I am co-founder of CyberWise, a digital hub consisting of short videos, e-books, and other resources that help parents and educators understand and use digital media to invigorate learning (http://www.cyberwise.org). I also created and am teaching “Cyber Civics” at Journey School, my children’s public charter school in Southern California (http://www.journeyschool.net/innovation/digital-literacy/). “Cyber Civics” is a three-year, middle school media literacy program that has become a permanent part of this school’s curriculum. Starting next fall I will also be teaching media literacy to students pursuing M.A.’s in a brand new Masters program in Media Psychology being offered by the Massachusetts School of Professional Psychology (http://www.mspp.edu). The role of media literacy and digital citizenship is important in the MSPP program, since the overarching goal is to promote the educated and positive use of media technologies as consumers and producers. This is pretty exciting because it is the first M.A. in Media Psychology to recognize the importance of media literacy and include as an entire course in its new curriculum!
2) Tell me about your latest work or project in media literacy.
CyberWise was launched last summer at NAMLE, where co-founder Cynthia Lieberman and I were presenters. I was also one of the three finalists of the Emerging Scholar Award for my paper “Media Literacy Education – A Developmental Approach” (http://jmle.org/blog/?p=808)
Cynthia and I had both just earned M.A.’s in Media Psychology and Social Change, a pioneering field that focuses on how human behavior is affected by the media and how to use it to influence social change. During our studies we both became deeply interested and concerned in education and figured we could use our combined 30+ years experience in entertainment and production to translate the new digital world and all the changes taking place and make it understandable to “grownups.” Thus our motto… “No Grownup Left Behind.”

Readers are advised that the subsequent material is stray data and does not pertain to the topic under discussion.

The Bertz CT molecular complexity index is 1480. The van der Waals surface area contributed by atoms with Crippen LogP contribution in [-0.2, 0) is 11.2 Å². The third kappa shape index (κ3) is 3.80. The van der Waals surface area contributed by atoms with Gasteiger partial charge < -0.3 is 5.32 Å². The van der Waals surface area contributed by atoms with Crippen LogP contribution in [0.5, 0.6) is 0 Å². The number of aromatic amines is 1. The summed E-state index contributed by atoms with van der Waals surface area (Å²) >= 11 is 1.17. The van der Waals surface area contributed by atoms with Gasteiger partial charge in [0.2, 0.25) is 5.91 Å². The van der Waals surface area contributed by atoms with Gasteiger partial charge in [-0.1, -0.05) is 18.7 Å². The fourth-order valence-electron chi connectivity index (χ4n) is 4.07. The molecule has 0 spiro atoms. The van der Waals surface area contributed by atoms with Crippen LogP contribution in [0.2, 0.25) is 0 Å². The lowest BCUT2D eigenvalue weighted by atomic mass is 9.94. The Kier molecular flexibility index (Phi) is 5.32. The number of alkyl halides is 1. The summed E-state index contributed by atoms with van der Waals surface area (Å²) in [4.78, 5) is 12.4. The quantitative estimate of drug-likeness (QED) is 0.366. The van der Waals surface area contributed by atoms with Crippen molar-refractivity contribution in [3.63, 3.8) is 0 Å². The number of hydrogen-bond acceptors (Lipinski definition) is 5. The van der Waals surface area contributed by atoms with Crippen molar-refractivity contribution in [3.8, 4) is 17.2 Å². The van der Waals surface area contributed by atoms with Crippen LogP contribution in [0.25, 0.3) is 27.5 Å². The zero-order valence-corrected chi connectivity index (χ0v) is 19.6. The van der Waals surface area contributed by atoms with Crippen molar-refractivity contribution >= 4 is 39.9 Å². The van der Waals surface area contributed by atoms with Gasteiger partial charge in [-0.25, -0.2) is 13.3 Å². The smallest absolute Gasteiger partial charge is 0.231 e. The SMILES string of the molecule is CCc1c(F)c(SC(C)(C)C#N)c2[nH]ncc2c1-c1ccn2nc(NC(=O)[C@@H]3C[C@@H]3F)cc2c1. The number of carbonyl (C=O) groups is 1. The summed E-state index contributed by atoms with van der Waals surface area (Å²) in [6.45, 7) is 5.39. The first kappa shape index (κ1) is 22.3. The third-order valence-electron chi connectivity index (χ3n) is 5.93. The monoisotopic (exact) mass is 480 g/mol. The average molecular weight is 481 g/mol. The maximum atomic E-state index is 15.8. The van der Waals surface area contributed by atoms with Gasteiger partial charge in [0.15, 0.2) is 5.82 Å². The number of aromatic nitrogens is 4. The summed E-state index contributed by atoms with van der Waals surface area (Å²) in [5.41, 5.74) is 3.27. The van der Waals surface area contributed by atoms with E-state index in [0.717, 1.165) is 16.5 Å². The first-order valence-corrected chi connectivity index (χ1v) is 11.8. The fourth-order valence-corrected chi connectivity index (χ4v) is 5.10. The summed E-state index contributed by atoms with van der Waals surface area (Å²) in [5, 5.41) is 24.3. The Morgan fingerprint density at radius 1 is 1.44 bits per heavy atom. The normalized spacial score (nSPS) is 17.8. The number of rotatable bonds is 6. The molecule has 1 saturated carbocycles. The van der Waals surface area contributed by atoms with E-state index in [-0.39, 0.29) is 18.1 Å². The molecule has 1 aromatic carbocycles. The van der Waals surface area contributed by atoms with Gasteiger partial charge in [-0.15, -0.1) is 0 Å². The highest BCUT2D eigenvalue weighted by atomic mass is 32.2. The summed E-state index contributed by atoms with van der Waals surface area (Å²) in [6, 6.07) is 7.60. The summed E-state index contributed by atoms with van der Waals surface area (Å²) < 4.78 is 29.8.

For the past year we have been working hard creating products and providing them (for free) to a growing public of followers. Because we have not had the time to seek funding or sponsors we decided to start with a “crowd-funding” campaign in an effort to keep our resources free and to increase awareness of our products. This campaign runs until July 15 (http://www.indiegogo.com/becyberwise).
3) Why is media literacy important to you?
My background is in the production of film, video, and special events. I believe that being able to tell and interpret stories across all kinds of media is an essential skill in the 21st century. Every child in America should by learning and practicing these skills, and be empowered to “participate” in the digital world safely, confidently and wisely. It would be nice of adults could be learning these skills too!
4) What are you most excited about in the media literacy field?
I’m excited about the opportunity I have, thanks to an innovative administrator, to create and implement a media literacy curriculum that has become a permanent part of a school’s curriculum (it’s a Waldorf school, which makes it even more intriguing). Other schools are starting to look at us as a model and that is exciting to me as well. And, of course, growing CyberWise so that we can “dumb up” the same lessons for parents is equally exciting to me. Because when the grownups understand how important media literacy is, they become role models for their children and advocates for media literacy education in their schools.
5) Why did you become a NAMLE member – what benefits do you see to membership and how will it support your work?
I became a member of NAMLE because I believe it can be on the forefront of this movement to help children and adults alike become truly “media literate” digital citizens. This means they will understand why and how to fully participate in the new digital world and all it has to offer.